Deep Cycle Battery? Is there a down side?

7558 Views 5 Replies 5 Participants Last post by  Grubrunner
Hello, My battery is due for replacement. Is there a downside to replacing it with a deep cycle battery?

Optima and/or dual battery with isolator is NOT an option at this time.

Single battery application as daily driver, camping and back road exploration. Heavy use of extra lights.
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Most deep cycle batteries do not have the cranking amps that you get from a regular car battery. I would recommend finding a good priced AGM-type battery, but only get a deep cycle if you absolutely need the reserve ignition-off power, like a big audio system or high drain systems like lights.

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Man being in the parts world I can tell you now unless your pushing a huge amp for audio or lots of lights then a yellow top is a waste.
If you want a optima series battery I recommend the red top.
Its set for 800 cold cranking amps 1000 amps 32F and above and it can take the heat and vibration just as good as a yellow top. Its what is going in my 12 when the factory one kicks the bucket

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Best advice I was ever given on a battery. It's only as good as it's warranty. Spend a little extra for the 5 year warranty battery with a little extra power if you are concerned. I have had great results with Interstate batteries.

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CdnoilRAM nailed it in one sentence.

The down-side to installing a Deep Cycle [DC] Battery as your main battery in a vehicle is, by its very nature as far as what it does, it's not the battery's primary purpose.

Like mentioned in the second reply, DC batteries have a lot less CCA than your standard car battery. CCA are a pre-requisite to start your vehicle as that sudden high current energy bursts are what starts your vehicle. The flip side is the have exceptional Reseve Capacity [RC] to provide a steady flow of power while the engine is parked.

Also, DC batteries are designed to be discharged to as low as almost 85% of their maximum capacity. Their optimal operating range and longevity is dependant on this; although no greater than about 50% is what I was always taught. Your standard automotive battery will die a quick death under similar conditions as they are designed for rapid burts of energy and, typically, do not like to be drained more than about 15% of their capacity.

DC batteries can be discharged and re-charged several times over the course of their life; they thriven it. Your standard lead/acid battery will be MIA after about one-half at best] discharge/charge cycles.

Yes, a DC battery can most certainly be used as a main vehicle starting battery, however, this environment is NOT what it was designed for nor is it working under its optimal conditions.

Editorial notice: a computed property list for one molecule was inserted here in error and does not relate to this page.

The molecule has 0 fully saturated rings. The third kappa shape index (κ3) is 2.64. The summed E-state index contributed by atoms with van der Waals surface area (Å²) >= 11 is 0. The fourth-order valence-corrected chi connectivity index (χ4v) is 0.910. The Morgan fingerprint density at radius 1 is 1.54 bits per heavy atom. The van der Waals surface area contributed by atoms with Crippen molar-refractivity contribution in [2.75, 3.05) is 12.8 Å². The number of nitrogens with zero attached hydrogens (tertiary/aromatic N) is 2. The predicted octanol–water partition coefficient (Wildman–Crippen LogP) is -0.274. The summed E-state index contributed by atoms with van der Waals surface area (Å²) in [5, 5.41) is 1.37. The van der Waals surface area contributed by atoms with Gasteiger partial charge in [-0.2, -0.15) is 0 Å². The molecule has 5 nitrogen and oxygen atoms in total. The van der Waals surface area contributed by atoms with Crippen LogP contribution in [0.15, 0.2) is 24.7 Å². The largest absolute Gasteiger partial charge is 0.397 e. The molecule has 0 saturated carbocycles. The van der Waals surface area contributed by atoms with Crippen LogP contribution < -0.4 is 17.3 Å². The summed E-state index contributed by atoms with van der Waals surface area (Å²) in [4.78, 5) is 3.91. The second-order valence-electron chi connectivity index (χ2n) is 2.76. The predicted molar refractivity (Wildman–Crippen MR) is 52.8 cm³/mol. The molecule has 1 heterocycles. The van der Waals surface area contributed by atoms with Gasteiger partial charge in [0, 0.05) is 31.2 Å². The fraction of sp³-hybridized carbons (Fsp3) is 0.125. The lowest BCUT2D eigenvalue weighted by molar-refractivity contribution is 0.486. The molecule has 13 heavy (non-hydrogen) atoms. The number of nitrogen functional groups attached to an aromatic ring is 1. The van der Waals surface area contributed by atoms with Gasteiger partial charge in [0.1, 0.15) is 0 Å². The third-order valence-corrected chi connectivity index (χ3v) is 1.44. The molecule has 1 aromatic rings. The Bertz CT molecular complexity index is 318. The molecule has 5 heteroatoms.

I'd pass.

Good luck ultimately in your decision.

HowStuffWorks explained it well:

People who have recreational vehicles (RVs) and boats are familiar with deep cycle batteries. These batteries are also common in golf carts and large solar power systems (the sun produces power during the day and the batteries store some of the power for use at night).

Both car batteries and deep cycle batteries are lead-acid batteries that use exactly the same chemistry for their operation. The difference is in the way that the batteries optimize their design:
  • A car's battery is designed to provide a very large amount of current for a short period of time. This surge of current is needed to turn the engine over during starting. Once the engine starts, the alternator provides all the power that the car needs, so a car battery may go through its entire life without ever being drained more than 20 percent of its total capacity. Used in this way, a car battery can last a number of years. To achieve a large amount of current, a car battery uses thin plates in order to increase its surface area.
  • A deep cycle battery is designed to provide a steady amount of current over a long period of time. A deep cycle battery can provide a surge when needed, but nothing like the surge a car battery can. A deep cycle battery is also designed to be deeply discharged over and over again (something that would ruin a car battery very quickly). To accomplish this, a deep cycle battery uses thicker plates.
A car battery typically has two ratings:
  • CCA (Cold Cranking Amps) - The number of amps that the battery can produce at 32 degrees F (0 degrees C) for 30 seconds
  • RC (Reserve Capacity) - The number of minutes that the battery can deliver 25 amps while keeping its voltage above 10.5 volts
Typically, a deep cycle battery will have two or three times the RC of a car battery, but will deliver one-half or three-quarters the CCAs. In addition, a deep cycle battery can withstand several hundred total discharge/recharge cycles, while a car battery is not designed to be totally discharged.
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